Friday, February 12, 1999 Published at 00:06 GMT
Serbs attacked over peace delays
Robin Cook criticised Serbian negotiating tactics
The UK Foreign Secretary, Robin Cook, has accused Serbian delegates of holding up the Kosovo peace talks.
The Serb delegation has insisted both sides should sign a formal statement of principles - a demand which Mr Cook says is delaying proper discussions on a peace settlement.
"A statement of principles without a real agreement to the political settlement would be worthless."
Mr Cook, who visited the talks with his French counterpart Hubert Vedrine, also reminded the Albanian delegation that continuing progress was needed from them if they wanted a Nato force to be sent to implement any peace deal.
But Russia has said that US threats of airstrikes against the Serbs if they allowed the talks to fail, were unacceptable.
So far, the talks have stalled over the failure of both sides to sign up to even an initial peace agreement.
The Serbs are reportedly ready to sign a set of basic principles that include
This would mean the ethnic Albanians renouncing their goal of independence for Kosovo, something they are unlikely to agree to.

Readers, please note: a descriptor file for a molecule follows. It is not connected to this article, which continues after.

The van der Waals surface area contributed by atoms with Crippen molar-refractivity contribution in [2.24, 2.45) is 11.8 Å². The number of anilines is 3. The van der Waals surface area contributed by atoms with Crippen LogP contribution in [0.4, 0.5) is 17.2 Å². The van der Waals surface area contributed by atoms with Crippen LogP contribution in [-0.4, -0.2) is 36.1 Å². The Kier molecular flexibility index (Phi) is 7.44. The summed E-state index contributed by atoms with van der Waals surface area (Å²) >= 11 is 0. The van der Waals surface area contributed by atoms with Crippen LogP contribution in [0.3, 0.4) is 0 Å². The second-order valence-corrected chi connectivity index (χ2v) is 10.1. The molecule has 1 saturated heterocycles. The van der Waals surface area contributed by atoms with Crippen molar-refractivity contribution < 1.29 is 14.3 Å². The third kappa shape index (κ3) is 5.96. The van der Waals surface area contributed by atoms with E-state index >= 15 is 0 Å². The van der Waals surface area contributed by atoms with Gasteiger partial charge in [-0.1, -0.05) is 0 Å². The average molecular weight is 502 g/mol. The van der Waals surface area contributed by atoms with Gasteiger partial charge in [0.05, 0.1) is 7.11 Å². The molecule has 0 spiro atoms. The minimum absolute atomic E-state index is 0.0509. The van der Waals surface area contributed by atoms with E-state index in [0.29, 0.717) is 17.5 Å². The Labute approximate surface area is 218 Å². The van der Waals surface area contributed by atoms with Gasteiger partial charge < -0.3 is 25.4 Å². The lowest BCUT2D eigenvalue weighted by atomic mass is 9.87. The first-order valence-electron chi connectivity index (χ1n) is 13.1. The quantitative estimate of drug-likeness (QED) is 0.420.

International mediators believe that the Serbs' list of principles is unnecessary, since merely by attending the talks, the two sides have already agreed a set of basic principles drawn up by the international Contact Group.
The Albanians are seeking:
Thousands at funeral
In Kosovo, thousands of ethnic Albanians have attended the funeral of 40 compatriots, killed by Serbian police in the village of Racak last month. The head of the international monitors in Kosovo, William Walker, told their families the killings were a crime against humanity.
At the same time, monitors say they are investigating reports that unknown attackers have abducted two Serb police officers near the northern town of Vucitrn.
Last month, rebels of the Kosovo Liberation Army (KLA) held five Serbs captive in the same area, releasing them two days later.
Year of fighting
More than 2,000 people have died and hundreds of thousands been left homeless in a year of fighting between Kosovar Albanian separatists and Serbian security forces in Kosovo.
The rival sides came to the peace conference when Nato issued an ultimatum: If they refused to attend, the alliance would strike Yugoslavia, and there would be toughened measures to cut off weapons and financing to the rebels.
The two sides were given two weeks to reach a settlement.